To address the major social challenges in the fields of health, sustainability, urbanisation and digitalisation, Erasmus University Rotterdam, Erasmus MC and TU Delft plan to bridge the divides between arts and humanities, the natural, social and behavioural sciences and medical technology. The universities are to substantively expand their academic co-operation in the field of Health & Technology; the institutions are starting up a joint ecosystem. These partners will be forming a joint initiative to address metropolitan issues. Sustainable Rotterdam Delta, as it will be known, will have co-creation sites all over the region. The universities announced this at the ceremony in honour of TU Delft's 178th Foundation Day on 10 January 2020.
“This far-reaching collaboration gives a better opportunity for realising revolutionary solutions and for systematically advancing the social embedding and acceptance of new technologies and medical developments,” says Hans Smits, interim President of the Erasmus University's Executive Board. “Combined together like this, our two universities and the affiliated medical centre are even more attractive to students, top-level international researchers and valorisation partners from government and the business community.”
Health & Technology ecosystem
Erasmus University and TU Delft wish to create an ecosystem together with Erasmus MC in which top-level scientists from various disciplines integrate their knowledge, expertise and research methods in order to arrive at new discoveries and smart solutions for making healthcare more effective and efficient, improving health and quality of life and enabling people to manage their health away from the hospital. The SmartTech Campus planned in Rotterdam will provide a working space in which scientists in the fields of medicine and the health sciences, technical sciences and social sciences can collaborate with businesses and institutions in start-ups, scale-ups and wet labs.
Co-creation in the Sustainable Rotterdam Delta
For the region, it is essential that we study and contribute toward solutions to metropolitan social problems, including those relating to the climate and energy transition. The Sustainable Rotterdam Delta initiative being forged here, regards Rotterdam and the surrounding region as a ‘living lab’ for addressing challenges relating to mobility, the built environment and water management but also the related social aspects of equal opportunities, a healthy living environment, the economy and job opportunities. The Sustainable Rotterdam Delta initiative hopes to have its base in Rotterdam, with various co-creation cores in the region. This will turn the Zuid-Holland delta into a living lab for interdisciplinary research and allow it to serve as a model for the world's other densely populated deltas, which are often vulnerable to climate change. This collaboration between EUR, TU Delft and Erasmus MC compliments the existing, successful collaboration in the LDE centres for BOLD cities and Sustainability, in which partners seek out each other's complementary expertise even more to address issues in this field.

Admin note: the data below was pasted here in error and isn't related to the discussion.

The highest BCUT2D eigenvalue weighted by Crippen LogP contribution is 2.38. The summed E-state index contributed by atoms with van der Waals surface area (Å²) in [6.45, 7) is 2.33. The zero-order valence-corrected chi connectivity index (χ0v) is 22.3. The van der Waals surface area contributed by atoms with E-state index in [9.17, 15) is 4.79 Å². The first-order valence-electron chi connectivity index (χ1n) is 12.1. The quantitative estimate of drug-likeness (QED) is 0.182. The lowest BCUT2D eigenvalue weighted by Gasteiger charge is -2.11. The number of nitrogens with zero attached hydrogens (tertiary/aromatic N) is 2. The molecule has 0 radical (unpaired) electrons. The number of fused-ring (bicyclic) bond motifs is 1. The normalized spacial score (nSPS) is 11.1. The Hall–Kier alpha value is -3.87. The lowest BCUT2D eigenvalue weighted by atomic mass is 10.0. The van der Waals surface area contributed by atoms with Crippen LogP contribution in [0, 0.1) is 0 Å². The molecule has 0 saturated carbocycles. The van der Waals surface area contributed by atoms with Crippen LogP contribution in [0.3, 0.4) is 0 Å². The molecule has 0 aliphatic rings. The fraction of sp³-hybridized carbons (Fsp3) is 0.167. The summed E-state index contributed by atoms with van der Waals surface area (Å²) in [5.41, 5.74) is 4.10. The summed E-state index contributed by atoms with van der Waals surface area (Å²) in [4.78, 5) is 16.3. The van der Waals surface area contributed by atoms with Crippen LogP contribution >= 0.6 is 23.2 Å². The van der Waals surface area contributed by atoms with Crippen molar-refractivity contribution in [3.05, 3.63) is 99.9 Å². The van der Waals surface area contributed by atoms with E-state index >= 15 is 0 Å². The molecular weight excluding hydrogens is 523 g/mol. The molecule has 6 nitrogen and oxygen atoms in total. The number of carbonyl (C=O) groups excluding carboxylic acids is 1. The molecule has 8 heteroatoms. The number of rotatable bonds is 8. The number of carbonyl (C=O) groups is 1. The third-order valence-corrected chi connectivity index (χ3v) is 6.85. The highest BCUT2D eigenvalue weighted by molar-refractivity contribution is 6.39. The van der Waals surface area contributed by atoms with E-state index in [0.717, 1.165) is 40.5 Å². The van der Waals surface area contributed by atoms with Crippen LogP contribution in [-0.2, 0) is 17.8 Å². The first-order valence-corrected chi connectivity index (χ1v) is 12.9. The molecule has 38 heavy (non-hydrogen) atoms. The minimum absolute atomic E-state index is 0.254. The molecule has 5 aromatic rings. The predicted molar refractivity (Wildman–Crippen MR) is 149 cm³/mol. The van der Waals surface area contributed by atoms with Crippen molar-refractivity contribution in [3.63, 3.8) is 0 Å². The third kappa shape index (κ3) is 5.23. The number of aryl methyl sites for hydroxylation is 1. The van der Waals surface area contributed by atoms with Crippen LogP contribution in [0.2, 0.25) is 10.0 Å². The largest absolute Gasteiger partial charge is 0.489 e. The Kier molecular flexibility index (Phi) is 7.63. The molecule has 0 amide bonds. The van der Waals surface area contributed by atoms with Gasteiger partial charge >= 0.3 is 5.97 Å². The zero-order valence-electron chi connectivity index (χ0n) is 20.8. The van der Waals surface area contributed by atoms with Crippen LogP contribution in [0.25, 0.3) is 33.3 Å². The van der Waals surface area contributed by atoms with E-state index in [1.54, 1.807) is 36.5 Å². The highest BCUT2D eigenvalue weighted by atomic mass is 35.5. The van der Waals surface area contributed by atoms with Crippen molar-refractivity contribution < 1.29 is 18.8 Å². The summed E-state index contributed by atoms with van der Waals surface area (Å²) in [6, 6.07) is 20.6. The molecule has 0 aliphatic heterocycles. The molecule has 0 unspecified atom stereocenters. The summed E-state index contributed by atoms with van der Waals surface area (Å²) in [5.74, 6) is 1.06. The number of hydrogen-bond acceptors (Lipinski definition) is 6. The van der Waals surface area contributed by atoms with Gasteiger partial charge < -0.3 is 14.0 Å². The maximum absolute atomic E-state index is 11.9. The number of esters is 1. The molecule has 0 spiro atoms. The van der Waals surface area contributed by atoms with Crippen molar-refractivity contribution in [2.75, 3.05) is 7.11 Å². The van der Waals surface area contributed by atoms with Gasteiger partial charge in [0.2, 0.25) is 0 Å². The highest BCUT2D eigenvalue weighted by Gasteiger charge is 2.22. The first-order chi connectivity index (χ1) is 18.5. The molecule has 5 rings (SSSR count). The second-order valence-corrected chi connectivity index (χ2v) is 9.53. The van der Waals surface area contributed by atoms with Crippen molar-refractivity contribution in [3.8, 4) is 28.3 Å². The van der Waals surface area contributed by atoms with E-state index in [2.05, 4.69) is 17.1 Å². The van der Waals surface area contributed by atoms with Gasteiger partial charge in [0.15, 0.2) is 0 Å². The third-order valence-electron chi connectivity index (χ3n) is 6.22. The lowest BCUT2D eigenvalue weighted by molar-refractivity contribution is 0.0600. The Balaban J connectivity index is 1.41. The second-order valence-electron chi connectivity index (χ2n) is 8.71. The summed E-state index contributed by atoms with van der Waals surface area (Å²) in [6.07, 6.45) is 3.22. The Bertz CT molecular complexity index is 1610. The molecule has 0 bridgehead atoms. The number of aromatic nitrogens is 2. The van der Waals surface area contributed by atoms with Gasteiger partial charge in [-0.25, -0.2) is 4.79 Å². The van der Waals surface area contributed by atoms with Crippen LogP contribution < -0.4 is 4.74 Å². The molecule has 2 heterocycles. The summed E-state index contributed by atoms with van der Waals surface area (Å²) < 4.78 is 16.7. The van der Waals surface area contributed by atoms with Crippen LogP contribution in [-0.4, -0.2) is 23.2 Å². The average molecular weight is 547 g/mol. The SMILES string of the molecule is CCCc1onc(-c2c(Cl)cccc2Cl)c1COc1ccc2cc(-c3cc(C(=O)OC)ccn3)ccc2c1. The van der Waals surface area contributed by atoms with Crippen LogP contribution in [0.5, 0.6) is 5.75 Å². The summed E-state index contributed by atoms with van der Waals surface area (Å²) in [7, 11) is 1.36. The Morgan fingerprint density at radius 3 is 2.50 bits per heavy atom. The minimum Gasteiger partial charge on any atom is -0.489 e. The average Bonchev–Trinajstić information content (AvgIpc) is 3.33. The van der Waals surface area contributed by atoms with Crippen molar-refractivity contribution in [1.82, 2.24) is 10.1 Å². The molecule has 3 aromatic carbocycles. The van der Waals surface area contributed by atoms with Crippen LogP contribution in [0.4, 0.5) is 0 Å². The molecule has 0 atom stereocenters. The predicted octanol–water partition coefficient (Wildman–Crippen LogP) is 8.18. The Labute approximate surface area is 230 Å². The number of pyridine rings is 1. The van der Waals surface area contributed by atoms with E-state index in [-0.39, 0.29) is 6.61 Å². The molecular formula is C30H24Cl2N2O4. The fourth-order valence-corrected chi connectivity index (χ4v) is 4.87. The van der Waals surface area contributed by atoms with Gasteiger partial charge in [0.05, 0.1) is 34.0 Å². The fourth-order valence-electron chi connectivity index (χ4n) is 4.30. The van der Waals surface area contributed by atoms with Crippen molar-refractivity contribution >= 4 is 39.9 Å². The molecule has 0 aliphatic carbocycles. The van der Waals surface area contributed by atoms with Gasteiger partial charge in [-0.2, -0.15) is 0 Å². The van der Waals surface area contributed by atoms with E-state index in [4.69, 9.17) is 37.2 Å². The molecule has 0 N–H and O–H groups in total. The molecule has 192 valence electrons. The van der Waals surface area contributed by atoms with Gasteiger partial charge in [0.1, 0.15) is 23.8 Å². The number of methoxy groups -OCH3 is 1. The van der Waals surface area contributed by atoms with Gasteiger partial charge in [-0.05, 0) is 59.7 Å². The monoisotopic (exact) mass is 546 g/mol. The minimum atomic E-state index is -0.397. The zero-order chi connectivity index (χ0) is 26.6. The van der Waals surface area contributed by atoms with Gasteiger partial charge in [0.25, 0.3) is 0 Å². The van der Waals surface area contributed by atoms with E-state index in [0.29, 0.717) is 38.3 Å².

Artificial Intelligence & Datascience
Erasmus University will also focus on more knowledge development and education about data science and Artificial Intelligence. In this way, the university builds on existing strengths about the application of new technologies such as AI for society and the economy. “Our economic faculty and RSM already have a great knowledge of data science and AI. Additionally, much research is already being done into the consequences of new technologies in practice. From human-machine interactions to deepfakes to data-driven improvement in healthcare to avoid bias in recruitment,” says Rutger Engels, Rector Magnificus Erasmus University. “The EUR can make an important contribution to the legal, ethical and governance issues associated with the arrival of new technologies. This fits in perfectly with the mission of the university: creating a positive social impact.” A campus-wide AI task force started work at the end of 2019 to give shape to this impulse. Combining this knowledge with the strengths of TU Delft and Leiden University creates a strong knowledge cluster on AI in South-Holland. Moreover, the joint ambition of the LDE universities is to provide more than 85,000 students with knowledge of AI and data science in the long term.
Business plans will be worked out for these three initiatives in the coming months. Scientists from the three institutions will submit proposals for education and research. In addition, the business plans will also discuss financing, location and legal design. These plans will also become part of the Southern Randstad's proposal for the Government Investment Fund. The fund is intended for investments in projects that strengthen the Dutch economy. Over the past decades, scientists from the institutions have succeeded in finding each other. In 2013 this was further reinforced by the formation of the Leiden-Delft-Erasmus Alliance (LDE) and the development of the Medical Delta partnership (incl. Erasmus MC and LUMC). This forms the basis from which cooperation can now be intensified and scaled up. The five institutions sometimes work together at the same time but can also collaborate bilaterally or tripartite on various topics, depending on whether content strengthens or promotes speed.
This article was first published on 10 January 2020 by Erasmus University Rotterdam.